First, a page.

Local high school sports teams won't be competing until at least December or January, the California Interscholastic Federation (CIF) announced Monday.
"We are continuously monitoring the directives and guidelines released from the Governor's Office, the California Department of Education, the California Department of Public Health, and local county health departments and agencies as these directives and guidelines are followed by our member schools/school districts with student health and safety at the forefront," the governing body for high school sports in California said in a press release.
The California Interscholastic Federation released a modified season that pushes section playoffs for several sports, including football, water polo, basketball and baseball, into spring and summer of 2021.
Given the changes, the CIF will temporarily allow student athletes to participate on outside teams at the same time as their high school teams.
The CIF's announcement leaves it up to each section to set their regular-season schedules for multiple sports. Midpeninsula student-athletes and their families can expect to see their schedules on Tuesday, when the Central Coast Section's Executive Committee will vote and release its plan, Commissioner David Grissom said. The section administers sports from San Francisco to King City.
The committee faces numerous decisions, including whether it should forego regional tournaments, said Grissom, who expects the 10-member group to set schedules that will largely fall in line with the CIF's sports calendar.
"What the state put out basically was a reduction of seasons from three to two," said Grissom, the former principal of Mountain View High School. While the state's schedule allows for full seasons of competition, a student who plays in two sports will see their seasons compete with one another.
"Student-athletes are going to have to make choices where they didn't have to make decisions (in the past)," Grissom said.
The changes are in effect for the 2020-21 school year only. If public health and education guidelines change, however, local high schools can allow for athletic activity to potentially resume, CIF said.
Grissom plans to suggest switching gymnastics from the fall, its current category under the CIF schedule, to the spring in the CCS based on feedback from people in the sport and public health orders preventing student-athletes from practicing at gyms. Also, the Central Coast and San Diego sections are the only ones across the state that offer gymnastics, which doesn't have a state tournament.
Another question facing the CCS Executive Committee is whether to extend the end of the summer season, which allows student-athletes to participate in conditioning training, from this Friday, July 24, to December.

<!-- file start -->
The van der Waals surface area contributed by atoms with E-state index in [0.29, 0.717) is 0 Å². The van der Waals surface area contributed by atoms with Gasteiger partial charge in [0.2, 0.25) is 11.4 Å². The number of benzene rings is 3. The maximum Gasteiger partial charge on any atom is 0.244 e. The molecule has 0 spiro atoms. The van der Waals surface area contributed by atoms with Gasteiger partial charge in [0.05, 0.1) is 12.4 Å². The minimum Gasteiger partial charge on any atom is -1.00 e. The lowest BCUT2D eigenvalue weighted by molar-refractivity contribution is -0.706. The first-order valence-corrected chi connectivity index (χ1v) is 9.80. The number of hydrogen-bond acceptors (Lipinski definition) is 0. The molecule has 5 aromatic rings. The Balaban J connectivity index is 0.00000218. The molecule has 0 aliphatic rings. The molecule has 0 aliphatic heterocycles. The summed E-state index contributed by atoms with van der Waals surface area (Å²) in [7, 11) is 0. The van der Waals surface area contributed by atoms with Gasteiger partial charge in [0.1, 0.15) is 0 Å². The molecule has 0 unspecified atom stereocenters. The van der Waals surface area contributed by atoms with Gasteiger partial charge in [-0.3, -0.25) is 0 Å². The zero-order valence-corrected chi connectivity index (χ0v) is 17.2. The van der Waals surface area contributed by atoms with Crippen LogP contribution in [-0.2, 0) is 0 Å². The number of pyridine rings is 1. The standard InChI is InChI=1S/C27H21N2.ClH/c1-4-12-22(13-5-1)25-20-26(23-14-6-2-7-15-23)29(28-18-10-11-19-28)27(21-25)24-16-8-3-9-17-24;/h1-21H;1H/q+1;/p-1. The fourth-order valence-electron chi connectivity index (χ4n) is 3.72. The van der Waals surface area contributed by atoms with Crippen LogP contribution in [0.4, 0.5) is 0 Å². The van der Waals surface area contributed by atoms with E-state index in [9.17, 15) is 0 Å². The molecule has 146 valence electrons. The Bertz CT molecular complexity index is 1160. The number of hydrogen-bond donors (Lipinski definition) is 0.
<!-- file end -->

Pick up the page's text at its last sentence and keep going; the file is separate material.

Once the CCS releases regular season schedules, schools will need to scramble to complete their sports schedules for the year, Grissom said. They also face pressure over which teams will be able to use a facility at a given time.
"No matter how you slice the pie, when you have two seasons and one stadium, then you've got competing interests to get on the playing field," he said.
At Mountain View High School, Athletic Director Shelley Smith said that he wasn't surprised that fall sports will be delayed until December or January. The big surprise from CIF announcement is that there will only be two sports seasons instead of three, he said.
That will mean logistics and scheduling challenges as winter and spring sports compete for limited open field or court spaces, and tough choices for multi-sport athletes as to which sport or sports they will pursue over the 2020-21 school year.
Smith said he was still waiting for the Central Coast Section Executive Committee to release more detailed information about how athletics will proceed next year, such as how long sport seasons will be, when teams can start practicing and what health guidelines will be in place.
"A lot of athletic coaches are very anxious right now," he said.
Over the past month or so, the high school has allowed teams that usually compete in the fall and winter to begin summer conditioning programs on campus.
They remain in small cohorts of no more than 12, stay outdoors and must keep 6 feet apart at all times. Indoor facilities like basketball courts and the weight room have stayed closed, Smith said.
High school coaches have had to put a lot of guidelines in place to prevent kids happy to see each other again in person from getting too close, but they've done a good job so far, he said.
"It's been great for our kids," Smith said. "They're starting to do pretty well and are feeling pretty good about themselves again."
He added that he's hoping that conditioning will be able to continue through the rest of the year, and that spring sport teams will be allowed to start conditioning as well when it gets closer to the start of their season.
Read the full CIF statement here:
Find comprehensive coverage on the Midpeninsula's response to the new coronavirus by Palo Alto Online, the Mountain View Voice and the Almanac here.